“I’m rewatching the Duquesne 2013 conference and I wish I could tell all of the panelists about hope, and lack of hope for the future of JFK assassination research that in some fundamental way you are already won. You changed how the public regards its government.”
“You introduced the idea that our government might not be honest , and the idea of challenging what we are told. In large measure there would have been no Watergate without you, no Vietnam protest, no Wikileaks. We might not ever know the truth of the assassination,. And in some narrow sense now it doesn’t matter anymore. You have made the larger point and the public has learned from you. The fact that 85 percent of the public doubts the Warren Commission means that 85 percent of the public doubts the government in honest. You have changed the culture. You are already the victors. Feel better.”
5 thoughts on “How JFK researchers changed the culture”
What is a researcher? I don’t consider myself one although I’ve been to Dealy Plaza multiple times looking around. Dr. Peter Dale Scott was a diplomat and Political Science lecturer at the time. Sylvia Megaher gave ration to the confusion that is the Warren Commission Report. Marry Ferrell, so may more. Even Jim Dieugenio went and looked for himself and interviewed people. He give’s credit to Gaeton Fonzi and others…
I am very grateful, as a UK citizen for the work done by JFK researchers for their work in support of democracy in one of the Worlds most powerfull nations. None of the researchers who suspect conspiracy will consider themselves victors. As a UK citizen I doubt I know who runs the USA. It is difficult to state any progress has been made in revealing this via the prism of the assassination.
As much as I appreciate the general sentiment, I have to differ with the suggestion that it wasn’t until the JFK assassination that Americans became skeptical of their own government. Healthy skepticism of government power is an American tradition dating back to the days before the Revolution. It is an essential prerequisite for every citizen of a self-governing republic.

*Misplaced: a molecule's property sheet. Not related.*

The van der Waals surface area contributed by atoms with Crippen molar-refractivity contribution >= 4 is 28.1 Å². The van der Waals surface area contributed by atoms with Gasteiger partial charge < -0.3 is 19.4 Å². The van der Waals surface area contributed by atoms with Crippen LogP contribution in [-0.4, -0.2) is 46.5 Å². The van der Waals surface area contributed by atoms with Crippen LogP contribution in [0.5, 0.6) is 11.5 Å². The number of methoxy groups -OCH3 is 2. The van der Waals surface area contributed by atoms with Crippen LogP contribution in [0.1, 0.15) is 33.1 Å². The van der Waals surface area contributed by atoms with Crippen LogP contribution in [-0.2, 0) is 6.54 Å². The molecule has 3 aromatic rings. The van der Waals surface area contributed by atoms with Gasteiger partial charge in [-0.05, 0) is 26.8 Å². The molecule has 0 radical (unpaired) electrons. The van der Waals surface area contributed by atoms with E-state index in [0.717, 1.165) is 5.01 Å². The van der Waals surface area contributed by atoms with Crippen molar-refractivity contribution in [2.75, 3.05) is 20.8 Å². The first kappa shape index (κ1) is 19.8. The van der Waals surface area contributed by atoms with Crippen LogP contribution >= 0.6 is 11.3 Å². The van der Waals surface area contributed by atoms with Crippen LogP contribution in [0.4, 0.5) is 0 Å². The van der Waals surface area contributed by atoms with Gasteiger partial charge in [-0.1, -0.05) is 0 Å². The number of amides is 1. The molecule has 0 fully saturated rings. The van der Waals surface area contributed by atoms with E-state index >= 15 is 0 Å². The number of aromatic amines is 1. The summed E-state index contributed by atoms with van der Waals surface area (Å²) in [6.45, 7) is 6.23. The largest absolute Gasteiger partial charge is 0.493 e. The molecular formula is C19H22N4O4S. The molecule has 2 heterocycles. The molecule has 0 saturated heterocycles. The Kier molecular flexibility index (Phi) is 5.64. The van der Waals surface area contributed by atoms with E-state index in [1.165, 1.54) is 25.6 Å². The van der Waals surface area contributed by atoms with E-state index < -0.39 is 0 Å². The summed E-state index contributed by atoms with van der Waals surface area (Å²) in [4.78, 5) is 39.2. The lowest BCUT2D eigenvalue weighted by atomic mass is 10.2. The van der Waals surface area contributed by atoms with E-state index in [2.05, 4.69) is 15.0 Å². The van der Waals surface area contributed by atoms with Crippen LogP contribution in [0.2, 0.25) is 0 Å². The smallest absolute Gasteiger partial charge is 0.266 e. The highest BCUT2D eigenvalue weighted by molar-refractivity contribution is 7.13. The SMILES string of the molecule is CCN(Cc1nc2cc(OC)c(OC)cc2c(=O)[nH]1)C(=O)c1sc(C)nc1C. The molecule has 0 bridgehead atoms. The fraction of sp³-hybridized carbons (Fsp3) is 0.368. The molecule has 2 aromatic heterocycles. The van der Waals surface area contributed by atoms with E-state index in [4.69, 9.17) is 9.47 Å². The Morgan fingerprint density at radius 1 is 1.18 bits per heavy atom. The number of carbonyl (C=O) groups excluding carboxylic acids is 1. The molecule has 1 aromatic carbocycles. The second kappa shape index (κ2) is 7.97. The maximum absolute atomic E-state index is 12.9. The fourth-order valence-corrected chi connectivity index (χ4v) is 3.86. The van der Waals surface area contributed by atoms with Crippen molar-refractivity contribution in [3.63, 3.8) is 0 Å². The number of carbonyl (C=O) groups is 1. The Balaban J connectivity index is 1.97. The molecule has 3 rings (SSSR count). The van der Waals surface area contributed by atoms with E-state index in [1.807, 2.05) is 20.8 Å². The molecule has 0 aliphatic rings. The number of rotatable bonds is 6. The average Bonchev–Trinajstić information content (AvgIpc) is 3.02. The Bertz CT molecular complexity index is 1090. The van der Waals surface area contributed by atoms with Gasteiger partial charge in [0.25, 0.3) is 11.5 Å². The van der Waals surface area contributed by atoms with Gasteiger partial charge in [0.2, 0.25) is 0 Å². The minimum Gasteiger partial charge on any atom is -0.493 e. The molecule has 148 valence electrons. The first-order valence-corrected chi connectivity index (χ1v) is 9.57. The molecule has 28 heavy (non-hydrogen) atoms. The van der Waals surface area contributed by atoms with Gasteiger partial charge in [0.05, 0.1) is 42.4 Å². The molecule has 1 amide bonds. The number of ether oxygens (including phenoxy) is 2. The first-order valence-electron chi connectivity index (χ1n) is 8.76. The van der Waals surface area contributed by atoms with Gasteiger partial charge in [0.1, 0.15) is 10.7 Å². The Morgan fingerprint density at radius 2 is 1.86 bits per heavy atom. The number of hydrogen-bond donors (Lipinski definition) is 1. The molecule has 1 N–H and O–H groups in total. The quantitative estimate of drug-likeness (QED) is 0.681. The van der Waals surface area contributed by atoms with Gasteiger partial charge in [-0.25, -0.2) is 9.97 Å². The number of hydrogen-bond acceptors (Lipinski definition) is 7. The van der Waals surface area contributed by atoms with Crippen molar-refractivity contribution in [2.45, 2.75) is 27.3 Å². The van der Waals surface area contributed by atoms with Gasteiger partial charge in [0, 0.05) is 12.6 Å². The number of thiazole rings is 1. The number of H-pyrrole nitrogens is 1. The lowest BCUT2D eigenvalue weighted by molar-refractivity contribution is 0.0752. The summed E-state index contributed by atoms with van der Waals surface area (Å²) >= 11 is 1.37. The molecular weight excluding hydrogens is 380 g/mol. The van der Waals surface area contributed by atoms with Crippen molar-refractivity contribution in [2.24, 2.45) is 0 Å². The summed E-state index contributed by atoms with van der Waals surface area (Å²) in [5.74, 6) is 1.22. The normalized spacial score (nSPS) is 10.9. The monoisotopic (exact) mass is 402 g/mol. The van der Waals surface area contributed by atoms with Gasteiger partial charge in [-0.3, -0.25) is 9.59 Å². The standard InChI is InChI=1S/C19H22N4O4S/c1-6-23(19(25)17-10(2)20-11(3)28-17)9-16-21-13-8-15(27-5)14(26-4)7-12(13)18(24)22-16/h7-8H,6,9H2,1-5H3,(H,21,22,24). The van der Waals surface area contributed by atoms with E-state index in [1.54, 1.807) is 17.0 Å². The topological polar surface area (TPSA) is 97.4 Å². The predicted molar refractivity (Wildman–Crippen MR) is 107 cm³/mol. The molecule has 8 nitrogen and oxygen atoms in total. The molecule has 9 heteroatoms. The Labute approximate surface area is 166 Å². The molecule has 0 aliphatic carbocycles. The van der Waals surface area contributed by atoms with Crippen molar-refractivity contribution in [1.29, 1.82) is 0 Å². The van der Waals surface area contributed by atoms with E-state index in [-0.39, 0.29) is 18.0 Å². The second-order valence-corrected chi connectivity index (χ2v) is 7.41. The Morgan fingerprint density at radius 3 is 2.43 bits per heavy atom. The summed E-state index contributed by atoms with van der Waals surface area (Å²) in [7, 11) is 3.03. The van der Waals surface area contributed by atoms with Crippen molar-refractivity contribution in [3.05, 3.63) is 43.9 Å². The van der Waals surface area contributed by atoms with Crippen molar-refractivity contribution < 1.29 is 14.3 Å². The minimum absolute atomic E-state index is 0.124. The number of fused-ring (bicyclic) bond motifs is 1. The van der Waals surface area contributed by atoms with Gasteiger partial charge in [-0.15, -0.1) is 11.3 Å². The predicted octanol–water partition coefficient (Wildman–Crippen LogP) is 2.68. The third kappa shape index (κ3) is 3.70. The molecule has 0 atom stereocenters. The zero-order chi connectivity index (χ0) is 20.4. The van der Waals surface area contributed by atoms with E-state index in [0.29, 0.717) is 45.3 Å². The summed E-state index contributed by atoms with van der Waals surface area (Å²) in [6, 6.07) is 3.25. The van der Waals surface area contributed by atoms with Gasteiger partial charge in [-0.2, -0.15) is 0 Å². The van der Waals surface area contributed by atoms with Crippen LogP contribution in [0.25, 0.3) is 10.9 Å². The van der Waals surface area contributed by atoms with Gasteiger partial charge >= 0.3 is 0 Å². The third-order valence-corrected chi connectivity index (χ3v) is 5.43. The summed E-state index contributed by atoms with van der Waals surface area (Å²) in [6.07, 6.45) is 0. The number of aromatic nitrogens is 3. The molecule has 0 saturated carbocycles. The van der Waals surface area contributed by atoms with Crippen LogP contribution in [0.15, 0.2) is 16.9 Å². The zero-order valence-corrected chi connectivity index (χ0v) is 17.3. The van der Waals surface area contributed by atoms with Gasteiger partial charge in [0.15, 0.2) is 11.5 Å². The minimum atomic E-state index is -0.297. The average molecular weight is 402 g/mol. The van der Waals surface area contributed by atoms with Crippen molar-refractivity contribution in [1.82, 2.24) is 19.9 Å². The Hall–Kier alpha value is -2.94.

Sadly, the real legacy of JFK’s death, and our government’s failure to solve it, may be the state of our current polity: a very powerful state and a virtually apolitical electorate. Angry but passive, frustrated but resigned, and deeply cynical rather than healthily skeptical.
It may appear, when dwelling around in the microcosmos of JFK assassination research and discussion that – with the slight comeback of the magic bullet theory & the rise of the
‘critical thought equals enemy propaganda’ mentality – everything is moving in the wrong direction.
But then you watch one of those Marvel blockbusters, where agents of S.H.I.E.L.D. topple foreign governments and use science to create superweapons, and realise: I have to get out of that microcosmos more often and have some faith in mankind.
In fact the values you describe are those of the founding of this country. The Constitution was constructed to prevent individuals from assuming monarchical powers on the theory that human beings have an inclination to misuse power and subjugate others. The effort to cause full disclosure of the facts surrounding the assassination implements Enlightenment values that were the core of the founding of this country. Benjamin Franklin was asked the result of the Constitutional convention (conducted in secrecy)- his reply: “A republic, if you can keep it”.